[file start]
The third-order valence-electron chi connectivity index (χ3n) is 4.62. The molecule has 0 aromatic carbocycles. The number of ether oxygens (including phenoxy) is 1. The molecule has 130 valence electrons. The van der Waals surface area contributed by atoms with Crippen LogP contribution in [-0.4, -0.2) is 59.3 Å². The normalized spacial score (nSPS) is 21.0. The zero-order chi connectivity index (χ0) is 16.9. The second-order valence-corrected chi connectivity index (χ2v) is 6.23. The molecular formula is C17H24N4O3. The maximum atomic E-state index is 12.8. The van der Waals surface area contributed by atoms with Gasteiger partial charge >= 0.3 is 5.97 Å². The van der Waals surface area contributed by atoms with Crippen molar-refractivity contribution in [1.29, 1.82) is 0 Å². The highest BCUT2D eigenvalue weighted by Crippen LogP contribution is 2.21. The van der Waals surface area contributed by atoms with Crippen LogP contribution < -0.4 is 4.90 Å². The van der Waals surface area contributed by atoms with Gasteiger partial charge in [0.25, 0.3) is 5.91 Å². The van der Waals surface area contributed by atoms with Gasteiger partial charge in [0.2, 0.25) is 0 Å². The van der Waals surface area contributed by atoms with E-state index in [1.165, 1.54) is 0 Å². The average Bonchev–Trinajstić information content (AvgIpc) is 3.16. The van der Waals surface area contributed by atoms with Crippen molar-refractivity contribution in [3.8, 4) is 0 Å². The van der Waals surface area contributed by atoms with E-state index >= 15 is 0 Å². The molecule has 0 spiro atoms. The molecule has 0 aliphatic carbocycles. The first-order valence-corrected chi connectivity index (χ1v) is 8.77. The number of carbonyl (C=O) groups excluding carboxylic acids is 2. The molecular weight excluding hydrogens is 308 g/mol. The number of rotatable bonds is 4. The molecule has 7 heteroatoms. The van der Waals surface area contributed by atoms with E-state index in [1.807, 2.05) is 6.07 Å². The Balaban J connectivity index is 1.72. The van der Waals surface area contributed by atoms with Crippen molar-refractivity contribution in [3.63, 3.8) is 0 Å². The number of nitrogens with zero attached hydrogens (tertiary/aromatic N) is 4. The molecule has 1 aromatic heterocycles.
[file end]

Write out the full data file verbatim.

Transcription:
The third-order valence-electron chi connectivity index (χ3n) is 4.62. The molecule has 0 aromatic carbocycles. The number of ether oxygens (including phenoxy) is 1. The molecule has 130 valence electrons. The van der Waals surface area contributed by atoms with Crippen LogP contribution in [-0.4, -0.2) is 59.3 Å². The normalized spacial score (nSPS) is 21.0. The zero-order chi connectivity index (χ0) is 16.9. The second-order valence-corrected chi connectivity index (χ2v) is 6.23. The molecular formula is C17H24N4O3. The maximum atomic E-state index is 12.8. The van der Waals surface area contributed by atoms with Gasteiger partial charge >= 0.3 is 5.97 Å². The van der Waals surface area contributed by atoms with Crippen molar-refractivity contribution in [1.29, 1.82) is 0 Å². The highest BCUT2D eigenvalue weighted by Crippen LogP contribution is 2.21. The van der Waals surface area contributed by atoms with Crippen LogP contribution < -0.4 is 4.90 Å². The van der Waals surface area contributed by atoms with Gasteiger partial charge in [0.25, 0.3) is 5.91 Å². The van der Waals surface area contributed by atoms with Gasteiger partial charge in [0.2, 0.25) is 0 Å². The van der Waals surface area contributed by atoms with E-state index in [1.165, 1.54) is 0 Å². The average Bonchev–Trinajstić information content (AvgIpc) is 3.16. The van der Waals surface area contributed by atoms with Crippen molar-refractivity contribution in [3.8, 4) is 0 Å². The van der Waals surface area contributed by atoms with E-state index >= 15 is 0 Å². The molecule has 0 spiro atoms. The molecule has 0 aliphatic carbocycles. The first-order valence-corrected chi connectivity index (χ1v) is 8.77. The number of carbonyl (C=O) groups excluding carboxylic acids is 2. The molecular weight excluding hydrogens is 308 g/mol. The number of rotatable bonds is 4. The molecule has 7 heteroatoms. The van der Waals surface area contributed by atoms with E-state index in [1.807, 2.05) is 6.07 Å². The Balaban J connectivity index is 1.72. The van der Waals surface area contributed by atoms with Crippen molar-refractivity contribution in [3.63, 3.8) is 0 Å². The number of nitrogens with zero attached hydrogens (tertiary/aromatic N) is 4. The molecule has 1 aromatic heterocycles.